Sunday 17 November 2019

Permission to be boring, sir? Why making headlines was a mistake

Garda Commissioner Martin Callinan at the Dail's Public Accounts Committee
Garda Commissioner Martin Callinan at the Dail's Public Accounts Committee

Terry Prone

The 30-year-old tapes may have nothing to do with the Garda Commissioner's resignation. Coincidence isn't the same as cause. But the one certainty is this. What, at first light yesterday morning, looked like a brutally simple quit notice, will forever be entwined in the public mind with the discovery that the country is dotted with what amounts to an unprecedented archive of sensitive material.

It was the final irony in a career destruction that didn't have to happen.

Just as a guest appearance on Joe Duffy's radio show is an invitation to do open grave broadcasting, so a request to appear before the Public Accounts Committee has a ring of the Grim Reaper about it. But the fact is that the PAC wouldn't have been able to lay a glove on the former Garda Commissioner if he had played precisely within the rules. The PAC job may be high profile, but it's narrow. They can look only at how state money gets spent. Mr Callinan didn't need to fall on the whistleblower sword.

What he could have done was sit down in the PAC room and addressed the first of the 47 recommendations of the Comptroller and Auditor General related to the gardai. Starting with number one and explaining in detail the process by which each and every one of them was going to be implemented. By the time he got to number four, everybody present would have wanted to throw themselves out of the PAC room windows.

Openness and transparency require that any public servant appearing in front of a Dail committee has to be full, frank and clear in their answers to relevant questions.

They don't require him or her to be sensational. Or entertaining. Nor do they require any witness to deliver the headlines for the following day's newspapers.

The task is as narrow as the committee's mandate. Answer the questions it is legitimate for the committee to ask, using data and no more, and you'll go home in one piece.

If someone asks something outside of the committee's remit, you don't have to answer it. Simple. In the case of former Commissioner Callinan, he was required to answer any question about money lost through misapplication of penalty points. His safety lay in unemotive language. Fewer adjectives, more facts.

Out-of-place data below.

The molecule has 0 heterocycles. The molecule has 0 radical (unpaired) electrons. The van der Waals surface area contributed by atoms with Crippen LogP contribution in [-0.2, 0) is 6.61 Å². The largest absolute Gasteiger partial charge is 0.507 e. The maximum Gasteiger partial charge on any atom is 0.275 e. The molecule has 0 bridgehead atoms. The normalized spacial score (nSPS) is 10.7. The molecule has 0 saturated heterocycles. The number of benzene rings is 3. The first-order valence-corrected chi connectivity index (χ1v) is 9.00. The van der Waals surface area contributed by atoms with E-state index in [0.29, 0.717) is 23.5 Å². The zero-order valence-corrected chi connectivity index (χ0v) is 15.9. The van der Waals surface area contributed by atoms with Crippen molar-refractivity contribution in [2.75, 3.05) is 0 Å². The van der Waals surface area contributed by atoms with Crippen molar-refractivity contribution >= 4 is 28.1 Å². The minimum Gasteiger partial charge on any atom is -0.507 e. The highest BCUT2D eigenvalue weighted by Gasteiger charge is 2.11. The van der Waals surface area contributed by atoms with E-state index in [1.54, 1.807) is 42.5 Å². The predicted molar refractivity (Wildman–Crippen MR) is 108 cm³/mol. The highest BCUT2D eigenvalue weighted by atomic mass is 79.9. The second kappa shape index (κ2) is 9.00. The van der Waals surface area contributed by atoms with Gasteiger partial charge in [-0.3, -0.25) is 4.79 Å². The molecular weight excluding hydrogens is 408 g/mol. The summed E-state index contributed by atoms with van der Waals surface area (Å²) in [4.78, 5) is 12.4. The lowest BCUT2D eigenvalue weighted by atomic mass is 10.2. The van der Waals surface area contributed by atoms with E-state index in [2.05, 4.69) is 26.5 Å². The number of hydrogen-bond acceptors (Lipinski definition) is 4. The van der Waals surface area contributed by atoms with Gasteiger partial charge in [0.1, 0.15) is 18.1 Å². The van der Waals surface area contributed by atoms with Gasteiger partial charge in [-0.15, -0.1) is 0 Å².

He was not obliged to answer questions about his attitude to individual gardai. Yet he chose to do it. Worse, he did it in an interesting and pejorative way nobody would forget in a hurry.

Ministers regularly go into the PAC and deliver data in so uninteresting a manner that members of the committee begin to pray for death. In the last few weeks, one minister did it so effectively that participants came out afterwards and complained about how boring the session had been. Nobody complained about how boring Martin Callinan was when he described the whistleblowers' actions as "disgusting". But you know what? The boring minister still has his job. Mr Callinan does not.

That's the first mistake made by many people who go before the PAC and other Oireachtas committees. They mix up giving evidence with appearing on radio or TV, where you have to be exciting and memorable, and where everybody loves you if you deliver the headline.

But it wasn't just approaching PAC from the wrong angle that ended Mr Callinan's career. He may not have understood, for example, that the minute the title "whistleblower" gets publicly put on someone, they acquire a new role in society and a new status to match.

They are newly impregnable. They develop a sort of double-whammy credibility; if someone impugns their assumed virtue, the accuser will be disbelieved, but even if it is provable that the whistleblower has the odd flaw, it doesn't matter. What matters are the accusations and the stories they generate.

In any organisation containing a whistleblower, that infuriates other staff. In an organisation with a quasi-military structure and culture, like An Garda Siochana, it activates a desire to strike back, to mark out the whistleblower as a malignant outsider trying to bring down the team. That was undoubtedly what lay behind Mr Callinan's use of the word "disgusting" and refusal to take it back. A man who has spent a lifetime in the force, who is so wedded to it that he instinctively calls it "my force" will tend to think first of his internal "public", the men and women in blue, rather than the general public. But you're in peril when you use mass media to reach a relatively small audience better communicated with face-to-face.

Irish Independent

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